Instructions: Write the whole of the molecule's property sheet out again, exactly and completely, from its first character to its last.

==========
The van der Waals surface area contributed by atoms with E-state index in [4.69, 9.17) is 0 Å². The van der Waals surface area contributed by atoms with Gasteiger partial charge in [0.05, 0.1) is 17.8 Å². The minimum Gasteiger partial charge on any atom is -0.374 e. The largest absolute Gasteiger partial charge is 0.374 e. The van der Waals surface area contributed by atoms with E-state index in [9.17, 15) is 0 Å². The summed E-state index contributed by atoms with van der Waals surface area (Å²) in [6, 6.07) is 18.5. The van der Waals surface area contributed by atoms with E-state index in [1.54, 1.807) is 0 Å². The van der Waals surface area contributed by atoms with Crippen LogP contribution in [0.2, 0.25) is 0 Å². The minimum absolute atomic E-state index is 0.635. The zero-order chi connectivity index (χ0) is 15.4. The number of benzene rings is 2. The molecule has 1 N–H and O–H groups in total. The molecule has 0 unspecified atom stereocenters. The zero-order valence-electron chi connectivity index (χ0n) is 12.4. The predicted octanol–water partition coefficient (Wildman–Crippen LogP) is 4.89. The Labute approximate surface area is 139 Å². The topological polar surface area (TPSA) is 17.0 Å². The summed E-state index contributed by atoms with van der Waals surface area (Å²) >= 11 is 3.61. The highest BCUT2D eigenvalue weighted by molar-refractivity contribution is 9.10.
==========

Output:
The van der Waals surface area contributed by atoms with E-state index in [4.69, 9.17) is 0 Å². The van der Waals surface area contributed by atoms with Gasteiger partial charge in [0.05, 0.1) is 17.8 Å². The minimum Gasteiger partial charge on any atom is -0.374 e. The largest absolute Gasteiger partial charge is 0.374 e. The van der Waals surface area contributed by atoms with E-state index in [9.17, 15) is 0 Å². The summed E-state index contributed by atoms with van der Waals surface area (Å²) in [6, 6.07) is 18.5. The van der Waals surface area contributed by atoms with E-state index in [1.54, 1.807) is 0 Å². The van der Waals surface area contributed by atoms with Crippen LogP contribution in [0.2, 0.25) is 0 Å². The minimum absolute atomic E-state index is 0.635. The zero-order chi connectivity index (χ0) is 15.4. The number of benzene rings is 2. The molecule has 1 N–H and O–H groups in total. The molecule has 0 unspecified atom stereocenters. The zero-order valence-electron chi connectivity index (χ0n) is 12.4. The predicted octanol–water partition coefficient (Wildman–Crippen LogP) is 4.89. The Labute approximate surface area is 139 Å². The topological polar surface area (TPSA) is 17.0 Å². The summed E-state index contributed by atoms with van der Waals surface area (Å²) >= 11 is 3.61. The highest BCUT2D eigenvalue weighted by molar-refractivity contribution is 9.10.